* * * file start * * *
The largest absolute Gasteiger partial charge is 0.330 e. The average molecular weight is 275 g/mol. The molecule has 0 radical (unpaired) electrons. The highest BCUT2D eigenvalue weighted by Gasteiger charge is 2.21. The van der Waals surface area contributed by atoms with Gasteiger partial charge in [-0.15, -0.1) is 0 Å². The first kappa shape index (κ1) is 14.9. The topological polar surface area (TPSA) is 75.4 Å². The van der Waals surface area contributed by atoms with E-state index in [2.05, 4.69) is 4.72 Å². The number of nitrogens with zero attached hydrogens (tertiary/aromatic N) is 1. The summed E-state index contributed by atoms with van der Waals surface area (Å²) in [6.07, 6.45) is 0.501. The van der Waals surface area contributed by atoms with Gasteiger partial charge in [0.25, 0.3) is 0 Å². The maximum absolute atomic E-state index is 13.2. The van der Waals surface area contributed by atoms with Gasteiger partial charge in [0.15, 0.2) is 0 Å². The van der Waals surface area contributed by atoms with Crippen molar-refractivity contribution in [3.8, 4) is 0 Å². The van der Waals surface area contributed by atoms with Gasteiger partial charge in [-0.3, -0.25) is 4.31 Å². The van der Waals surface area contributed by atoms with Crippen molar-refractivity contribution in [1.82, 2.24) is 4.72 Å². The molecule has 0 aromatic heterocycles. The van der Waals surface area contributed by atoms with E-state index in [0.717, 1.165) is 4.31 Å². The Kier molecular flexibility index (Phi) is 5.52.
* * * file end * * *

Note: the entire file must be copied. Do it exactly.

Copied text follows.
The largest absolute Gasteiger partial charge is 0.330 e. The average molecular weight is 275 g/mol. The molecule has 0 radical (unpaired) electrons. The highest BCUT2D eigenvalue weighted by Gasteiger charge is 2.21. The van der Waals surface area contributed by atoms with Gasteiger partial charge in [-0.15, -0.1) is 0 Å². The first kappa shape index (κ1) is 14.9. The topological polar surface area (TPSA) is 75.4 Å². The van der Waals surface area contributed by atoms with E-state index in [2.05, 4.69) is 4.72 Å². The number of nitrogens with zero attached hydrogens (tertiary/aromatic N) is 1. The summed E-state index contributed by atoms with van der Waals surface area (Å²) in [6.07, 6.45) is 0.501. The van der Waals surface area contributed by atoms with Gasteiger partial charge in [0.25, 0.3) is 0 Å². The maximum absolute atomic E-state index is 13.2. The van der Waals surface area contributed by atoms with Gasteiger partial charge in [0.15, 0.2) is 0 Å². The van der Waals surface area contributed by atoms with Crippen molar-refractivity contribution in [3.8, 4) is 0 Å². The van der Waals surface area contributed by atoms with Gasteiger partial charge in [-0.3, -0.25) is 4.31 Å². The van der Waals surface area contributed by atoms with Crippen molar-refractivity contribution in [1.82, 2.24) is 4.72 Å². The molecule has 0 aromatic heterocycles. The van der Waals surface area contributed by atoms with E-state index in [0.717, 1.165) is 4.31 Å². The Kier molecular flexibility index (Phi) is 5.52.